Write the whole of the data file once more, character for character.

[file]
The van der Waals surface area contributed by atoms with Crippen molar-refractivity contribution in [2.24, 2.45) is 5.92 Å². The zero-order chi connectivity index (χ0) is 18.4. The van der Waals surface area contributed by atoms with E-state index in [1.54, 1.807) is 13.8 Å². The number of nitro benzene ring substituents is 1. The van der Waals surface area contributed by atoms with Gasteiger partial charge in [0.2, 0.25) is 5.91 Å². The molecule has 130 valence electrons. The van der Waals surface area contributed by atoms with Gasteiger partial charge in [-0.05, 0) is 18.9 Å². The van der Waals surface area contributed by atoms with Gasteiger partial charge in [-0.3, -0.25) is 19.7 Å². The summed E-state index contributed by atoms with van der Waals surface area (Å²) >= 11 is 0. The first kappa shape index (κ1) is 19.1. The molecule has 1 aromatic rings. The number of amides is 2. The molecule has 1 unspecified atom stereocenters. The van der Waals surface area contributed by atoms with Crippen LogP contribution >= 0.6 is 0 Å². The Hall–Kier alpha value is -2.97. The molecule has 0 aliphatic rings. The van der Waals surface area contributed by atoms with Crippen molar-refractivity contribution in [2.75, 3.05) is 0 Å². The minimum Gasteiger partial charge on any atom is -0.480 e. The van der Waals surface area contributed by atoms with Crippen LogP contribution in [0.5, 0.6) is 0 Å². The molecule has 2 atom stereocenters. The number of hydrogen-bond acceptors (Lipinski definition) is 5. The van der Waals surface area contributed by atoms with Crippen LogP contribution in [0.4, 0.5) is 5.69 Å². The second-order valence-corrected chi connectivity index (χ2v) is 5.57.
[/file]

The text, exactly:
The van der Waals surface area contributed by atoms with Crippen molar-refractivity contribution in [2.24, 2.45) is 5.92 Å². The zero-order chi connectivity index (χ0) is 18.4. The van der Waals surface area contributed by atoms with E-state index in [1.54, 1.807) is 13.8 Å². The number of nitro benzene ring substituents is 1. The van der Waals surface area contributed by atoms with Gasteiger partial charge in [0.2, 0.25) is 5.91 Å². The molecule has 130 valence electrons. The van der Waals surface area contributed by atoms with Gasteiger partial charge in [-0.05, 0) is 18.9 Å². The van der Waals surface area contributed by atoms with Gasteiger partial charge in [-0.3, -0.25) is 19.7 Å². The summed E-state index contributed by atoms with van der Waals surface area (Å²) >= 11 is 0. The first kappa shape index (κ1) is 19.1. The molecule has 1 aromatic rings. The number of amides is 2. The molecule has 1 unspecified atom stereocenters. The van der Waals surface area contributed by atoms with Crippen LogP contribution >= 0.6 is 0 Å². The Hall–Kier alpha value is -2.97. The molecule has 0 aliphatic rings. The van der Waals surface area contributed by atoms with Crippen molar-refractivity contribution in [2.75, 3.05) is 0 Å². The minimum Gasteiger partial charge on any atom is -0.480 e. The van der Waals surface area contributed by atoms with Crippen LogP contribution in [0.5, 0.6) is 0 Å². The molecule has 2 atom stereocenters. The number of hydrogen-bond acceptors (Lipinski definition) is 5. The van der Waals surface area contributed by atoms with Crippen LogP contribution in [0.4, 0.5) is 5.69 Å². The second-order valence-corrected chi connectivity index (χ2v) is 5.57.